Nimbys are being helped with outside organisers and money, much of it from incumbent energy sources.

Oh, for goodness sake!  Would you stop with the “dark money” lies?  True grassroots opposition raises its own money.  In more than a decade of working with grassroots opposition groups, I have NEVER seen ANY money given to these groups by outside organizers.  Grassroots money comes from the community, in small amounts.  Any opposition coming from industry is deployed by the industry in tandem with what the grassroots organization is doing.  Industry opposition attempts to siphon grassroots energy for its own purposes, but the two are not connected or coordinated.  Grassroots opposition is the independent leader and industrial opposition is simply an opportunistic parasite.  Industry opposition would never trust grassroots organizations to spend its money to best serve the industry.  They spend it on their own campaigns to oppose things, they don’t give it to us.  Now, I know you think it bolsters your name-calling devices to say “NIMBYS” are financially supported and controlled by your corporate opponents, but it’s simply not true and the only ones who believe it are the ones whose narrative it fits into – namely the climate change shouters.  These folks don’t show up in small towns to participate in individual infrastructure battles therefore they are irrelevant.  Enough already with the “dark money.”  You have absolutely NO PROOF to back up this claim.

The good news? Among the IPP staff on the front lines of community engagement, there is a growing consensus that the industry must up its digital game by more proactively meeting community members where they are – online, not just across the table at the diner.
In a series of interviews with IPP staff, we found widespread agreement on the advantages of increased digital engagement, as well as basic best practices.
They shared nearly a dozen benefits the industry is missing due to digital constraints, including insulating persuadable community members against the predictable arguments of critics; profiling and amplifying supporters’ stories, and creating a credible alternative information source to Nimby Facebook groups.
Interviewees also collectively produced a list of digital best practices for their executive teams to consider, which included starting communicating early, before opposition groups form and gain momentum – it’s a race to define; showing wind farm benefits through supporters’ stories, captured on camera; and showing people the experience of those currently living near existing wind farms.
As Apex Clean Energy vice-president for public affairs, Dahvi Wilson said: “Opponents of one company’s projects can encourage and strengthen opponents to another company’s projects. Like it or not, we’re in the digital boat together. We need more companies to increase their investment in digital community engagement.”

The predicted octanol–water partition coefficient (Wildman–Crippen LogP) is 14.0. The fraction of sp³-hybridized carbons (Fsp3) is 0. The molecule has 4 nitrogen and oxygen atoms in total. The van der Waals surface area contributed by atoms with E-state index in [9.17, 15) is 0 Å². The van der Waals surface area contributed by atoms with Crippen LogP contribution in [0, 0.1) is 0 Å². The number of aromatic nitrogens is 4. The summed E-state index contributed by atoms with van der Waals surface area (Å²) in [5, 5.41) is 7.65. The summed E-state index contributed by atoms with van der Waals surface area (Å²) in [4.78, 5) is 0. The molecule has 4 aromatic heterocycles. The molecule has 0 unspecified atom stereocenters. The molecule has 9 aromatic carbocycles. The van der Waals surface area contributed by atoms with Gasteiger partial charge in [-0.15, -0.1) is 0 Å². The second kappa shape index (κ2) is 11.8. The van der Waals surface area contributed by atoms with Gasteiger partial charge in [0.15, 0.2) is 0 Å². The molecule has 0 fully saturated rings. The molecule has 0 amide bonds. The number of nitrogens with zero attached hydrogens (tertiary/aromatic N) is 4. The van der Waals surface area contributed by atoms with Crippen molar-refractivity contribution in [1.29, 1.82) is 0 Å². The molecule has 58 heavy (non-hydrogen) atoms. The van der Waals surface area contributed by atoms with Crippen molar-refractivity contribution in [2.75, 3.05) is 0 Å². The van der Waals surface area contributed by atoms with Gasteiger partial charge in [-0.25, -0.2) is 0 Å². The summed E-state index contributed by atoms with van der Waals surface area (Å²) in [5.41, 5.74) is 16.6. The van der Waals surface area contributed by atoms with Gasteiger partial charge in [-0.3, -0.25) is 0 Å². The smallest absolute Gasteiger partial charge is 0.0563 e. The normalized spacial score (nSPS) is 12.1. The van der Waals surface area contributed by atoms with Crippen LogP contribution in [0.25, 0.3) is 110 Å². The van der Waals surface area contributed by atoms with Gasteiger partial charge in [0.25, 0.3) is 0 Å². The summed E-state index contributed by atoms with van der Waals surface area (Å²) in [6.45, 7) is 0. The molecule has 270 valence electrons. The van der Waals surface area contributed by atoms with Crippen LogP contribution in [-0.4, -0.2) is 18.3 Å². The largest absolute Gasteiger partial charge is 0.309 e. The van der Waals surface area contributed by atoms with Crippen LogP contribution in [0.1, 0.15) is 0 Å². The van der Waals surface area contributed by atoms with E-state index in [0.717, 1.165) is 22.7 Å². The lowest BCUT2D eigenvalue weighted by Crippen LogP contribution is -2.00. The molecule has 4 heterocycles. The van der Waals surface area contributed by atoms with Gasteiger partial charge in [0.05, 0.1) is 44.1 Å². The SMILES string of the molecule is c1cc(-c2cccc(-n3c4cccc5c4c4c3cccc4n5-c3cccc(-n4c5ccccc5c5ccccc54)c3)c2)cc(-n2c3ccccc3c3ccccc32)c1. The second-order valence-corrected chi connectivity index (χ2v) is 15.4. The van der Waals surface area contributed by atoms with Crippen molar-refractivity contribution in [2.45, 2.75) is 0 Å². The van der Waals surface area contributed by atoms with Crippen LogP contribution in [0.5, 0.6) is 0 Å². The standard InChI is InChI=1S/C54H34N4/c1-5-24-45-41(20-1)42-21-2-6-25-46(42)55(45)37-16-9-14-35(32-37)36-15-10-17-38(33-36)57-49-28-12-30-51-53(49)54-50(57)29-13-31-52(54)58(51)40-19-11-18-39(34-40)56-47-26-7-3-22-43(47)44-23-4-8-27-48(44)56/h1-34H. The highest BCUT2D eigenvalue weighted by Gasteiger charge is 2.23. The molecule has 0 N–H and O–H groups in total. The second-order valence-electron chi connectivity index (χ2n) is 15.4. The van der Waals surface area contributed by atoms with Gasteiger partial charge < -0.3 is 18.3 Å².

At the staff level, the consensus for upping the industry’s digital game is solid and growing because, as Adam Renz, manager of business development for Pattern Energy, said: “Social media can de-risk projects.”

Insulating persuadable community members?  Insulating them from what?  Keeping them in their sterile corporate bubble where the only facts they learn are cherry-picked for their favorable opinions?  Do you folks even realize where you are?  You’ve invaded these people’s community!  They live there!  They hear and see lots of stuff in their community.  They’re real people with real lives.  You cannot digitally control real people.

Presenting “stories” of people who love wind or transmission does little to convince people to support it.  Everyone realizes those are paid-for opinions and dismisses them out of hand (sort of like how the NIMBY and “dark money” arguments are supposed to work).

In my 10+ years of grassroots opposition organizing and strategizing, I’ve seen nothing but failure from corporate social media campaigns.  They cannot be sanitized effectively, and that’s the foundation of public relations.  If a corporation creates a Facebook page, the opponents will swarm it and post negative comments.  The corporation must delete comments and block people.  The tide of opponents is so strong though, that more keep coming.  The Facebook page is like a ghost town, with all comments deleted or not viewable (like where a post says it has 72 comments, but when you try to view them, only 1 shows up, and it’s complimentary).  There’s a certain look to infrastructure company social media campaigns that defies the very nature of social media.  They are a one-way street with no interaction.  Social media is about interaction.  Without that, it’s just a webpage.  Essentially, infrastructure company Facebook pages are nothing but a website.  But they’re a fun-filled website where opponents get to post their opinions for everyone to read (until they’re removed by the corporation).  We have fun playing cat and mouse with you folks when we have free time, or just need a quick giggle to get through a difficult project.

Get ready, Tigercomm…  isn’t it almost time for lunch?